I. Endings and the Environment
These questions assume considerable importance in the 1990s, after end of the Cold War and before the dawn of the next millennium, because so much of the context addressed by previous ecocritiques has changed very extensively and quite rapidly. Much has shifted in nature and society during the past fifty, seventy or hundred years; so much, in fact, that neither John Muir's preservationism nor Gifford Pinchot's conservationism do real justice to the pressing ecological problems of the present. To respond adequately today, technology, democracy, and capitalism must be recognized as integral parts of the environment. After the Industrial Revolution, nowhere in the world holds out against machines: technology is everywhere. After the two world wars, virtually nowhere in the world holds on to traditional formulas of authority: democracy is spreading everywhere. After the Cold War, nowhere in the world seriously holds forth as a real alternative to the market: capitalism is everywhere. They cannot divorced conceptually from the purview of any new ecocritique responding to this new material context, because they are, strangely enough, key constituent components of the contemporary environment.
While the "environment," as a conceptual term, is used to refer to human relationships to their natural surroundings, it rarely captures the full quality or entire quantity of all human beings' interrelations with the terrains, waters, climates, soils, architectures, technologies, societies, economies, cultures, or states surrounding them. In its most expansive applications, the environment has become the name for a strong but sloppy force: it can be almost anything out there, everything around us, something affecting us, nothing within us, but also a thing upon which we act. What exactly, then, is "the environment" or "an environment?"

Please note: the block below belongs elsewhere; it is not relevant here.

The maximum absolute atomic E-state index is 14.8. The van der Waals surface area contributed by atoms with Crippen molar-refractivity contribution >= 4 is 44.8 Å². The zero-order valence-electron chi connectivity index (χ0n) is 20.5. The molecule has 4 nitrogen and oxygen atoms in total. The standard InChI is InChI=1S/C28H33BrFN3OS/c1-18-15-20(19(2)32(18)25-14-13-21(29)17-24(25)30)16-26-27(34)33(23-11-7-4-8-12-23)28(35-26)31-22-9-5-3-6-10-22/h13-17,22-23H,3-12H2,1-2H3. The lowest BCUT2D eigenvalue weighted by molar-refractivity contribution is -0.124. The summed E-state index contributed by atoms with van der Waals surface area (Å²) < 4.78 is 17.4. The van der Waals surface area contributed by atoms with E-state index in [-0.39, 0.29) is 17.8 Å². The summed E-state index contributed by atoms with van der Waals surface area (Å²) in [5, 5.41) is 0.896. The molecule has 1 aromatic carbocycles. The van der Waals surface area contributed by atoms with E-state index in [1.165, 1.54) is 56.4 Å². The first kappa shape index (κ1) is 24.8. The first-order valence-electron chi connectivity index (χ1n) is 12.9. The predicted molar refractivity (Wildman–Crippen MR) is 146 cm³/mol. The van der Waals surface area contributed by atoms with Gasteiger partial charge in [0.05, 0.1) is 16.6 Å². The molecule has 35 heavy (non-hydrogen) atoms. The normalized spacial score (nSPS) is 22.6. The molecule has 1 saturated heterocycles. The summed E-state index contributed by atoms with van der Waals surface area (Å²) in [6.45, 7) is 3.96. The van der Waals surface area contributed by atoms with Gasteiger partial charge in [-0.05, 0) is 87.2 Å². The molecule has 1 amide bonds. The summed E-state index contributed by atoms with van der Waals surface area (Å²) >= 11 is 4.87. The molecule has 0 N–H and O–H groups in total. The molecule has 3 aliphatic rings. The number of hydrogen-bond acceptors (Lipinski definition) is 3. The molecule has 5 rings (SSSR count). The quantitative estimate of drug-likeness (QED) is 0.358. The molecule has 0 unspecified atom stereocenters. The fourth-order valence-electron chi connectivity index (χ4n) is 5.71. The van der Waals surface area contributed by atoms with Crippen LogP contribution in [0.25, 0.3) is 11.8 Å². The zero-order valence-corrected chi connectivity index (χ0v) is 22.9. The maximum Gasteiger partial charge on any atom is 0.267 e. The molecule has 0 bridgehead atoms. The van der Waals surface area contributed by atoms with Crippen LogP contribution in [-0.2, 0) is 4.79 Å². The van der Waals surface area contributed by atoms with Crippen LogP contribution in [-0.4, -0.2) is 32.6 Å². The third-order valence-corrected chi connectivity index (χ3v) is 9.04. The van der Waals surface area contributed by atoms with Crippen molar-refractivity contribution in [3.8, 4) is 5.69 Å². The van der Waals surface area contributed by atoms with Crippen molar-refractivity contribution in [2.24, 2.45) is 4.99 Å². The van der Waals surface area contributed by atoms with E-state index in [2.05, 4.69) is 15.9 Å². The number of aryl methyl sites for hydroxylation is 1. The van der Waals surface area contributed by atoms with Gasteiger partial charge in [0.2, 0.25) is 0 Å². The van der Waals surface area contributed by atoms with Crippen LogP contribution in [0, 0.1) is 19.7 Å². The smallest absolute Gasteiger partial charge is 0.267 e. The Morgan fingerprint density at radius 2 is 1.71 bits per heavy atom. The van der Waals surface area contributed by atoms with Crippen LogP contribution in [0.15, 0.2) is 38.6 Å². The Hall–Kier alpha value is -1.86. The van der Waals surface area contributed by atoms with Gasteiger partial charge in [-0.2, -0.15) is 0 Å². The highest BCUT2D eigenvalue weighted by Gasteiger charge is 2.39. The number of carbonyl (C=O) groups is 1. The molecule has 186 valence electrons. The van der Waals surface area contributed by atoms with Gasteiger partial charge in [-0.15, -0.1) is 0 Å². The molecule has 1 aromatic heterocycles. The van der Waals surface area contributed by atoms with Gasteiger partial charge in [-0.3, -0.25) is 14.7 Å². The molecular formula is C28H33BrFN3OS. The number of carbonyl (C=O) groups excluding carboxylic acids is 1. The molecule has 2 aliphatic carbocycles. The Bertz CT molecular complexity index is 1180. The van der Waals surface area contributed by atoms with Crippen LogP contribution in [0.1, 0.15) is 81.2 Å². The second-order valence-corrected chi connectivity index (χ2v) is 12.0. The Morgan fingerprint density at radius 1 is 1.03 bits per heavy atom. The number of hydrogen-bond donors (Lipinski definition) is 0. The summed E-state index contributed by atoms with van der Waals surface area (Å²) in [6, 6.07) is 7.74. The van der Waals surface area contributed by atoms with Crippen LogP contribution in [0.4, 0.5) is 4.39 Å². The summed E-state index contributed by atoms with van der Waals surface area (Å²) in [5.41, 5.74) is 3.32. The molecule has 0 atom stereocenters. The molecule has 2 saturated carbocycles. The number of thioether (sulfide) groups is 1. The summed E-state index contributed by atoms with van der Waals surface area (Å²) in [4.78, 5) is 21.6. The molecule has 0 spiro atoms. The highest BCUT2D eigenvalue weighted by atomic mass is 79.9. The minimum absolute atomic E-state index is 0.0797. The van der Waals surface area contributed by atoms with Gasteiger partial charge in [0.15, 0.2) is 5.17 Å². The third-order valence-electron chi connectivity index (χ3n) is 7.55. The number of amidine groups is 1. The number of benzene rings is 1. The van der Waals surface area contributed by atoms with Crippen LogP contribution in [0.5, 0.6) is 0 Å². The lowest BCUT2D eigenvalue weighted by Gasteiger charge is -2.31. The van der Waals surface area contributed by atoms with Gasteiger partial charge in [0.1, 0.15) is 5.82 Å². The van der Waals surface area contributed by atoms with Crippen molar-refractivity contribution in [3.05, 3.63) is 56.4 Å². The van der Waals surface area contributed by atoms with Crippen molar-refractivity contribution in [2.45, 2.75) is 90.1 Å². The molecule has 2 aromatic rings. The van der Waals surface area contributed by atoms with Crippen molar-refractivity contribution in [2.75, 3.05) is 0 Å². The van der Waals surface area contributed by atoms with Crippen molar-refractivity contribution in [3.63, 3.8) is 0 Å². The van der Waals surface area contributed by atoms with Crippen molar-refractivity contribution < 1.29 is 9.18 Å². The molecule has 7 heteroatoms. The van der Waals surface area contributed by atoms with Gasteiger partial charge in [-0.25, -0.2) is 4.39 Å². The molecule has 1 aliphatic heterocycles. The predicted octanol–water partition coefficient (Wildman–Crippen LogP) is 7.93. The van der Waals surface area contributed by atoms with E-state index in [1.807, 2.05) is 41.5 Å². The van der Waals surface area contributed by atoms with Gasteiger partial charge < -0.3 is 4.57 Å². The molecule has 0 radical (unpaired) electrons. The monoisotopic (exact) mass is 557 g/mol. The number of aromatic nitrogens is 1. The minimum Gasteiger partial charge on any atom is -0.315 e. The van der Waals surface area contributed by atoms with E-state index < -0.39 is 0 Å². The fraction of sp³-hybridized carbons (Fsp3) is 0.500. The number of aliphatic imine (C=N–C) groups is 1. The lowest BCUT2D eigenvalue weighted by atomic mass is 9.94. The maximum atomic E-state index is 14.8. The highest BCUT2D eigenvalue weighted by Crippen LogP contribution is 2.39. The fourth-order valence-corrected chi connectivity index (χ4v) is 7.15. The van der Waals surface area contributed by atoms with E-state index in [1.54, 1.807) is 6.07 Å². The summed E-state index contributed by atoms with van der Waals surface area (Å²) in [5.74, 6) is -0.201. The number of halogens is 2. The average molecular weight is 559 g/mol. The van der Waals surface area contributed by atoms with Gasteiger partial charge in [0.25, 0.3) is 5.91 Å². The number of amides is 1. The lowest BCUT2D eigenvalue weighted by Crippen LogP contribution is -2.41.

Perhaps the early origins of "the environment" as a term, or its historical emergence as concept/word/idea, might prove suggestive here. This archeological move does not uncover a stable nominal essence; it simply reilluminates semiotic qualities carried in the expression today that, first, accompany the term from its earliest origins, and, second, throw light upon its discursive applications. In this original sense, which is brought into English from Old French, an environment is the result of an action from, or the state of being produced by a verb: "to environ." And, environing as a verb is, in fact, a type of military, policing or strategic action. To environ is to encircle, encompass, envelope or enclose. It is the physical activity of surrounding, circumscribing, or ringing around something. Its use even suggests stationing guards around, thronging with hostile intent, or standing watch over some person or place. To environ a site or a subject is to beset, beleaguer or besiege that place or person.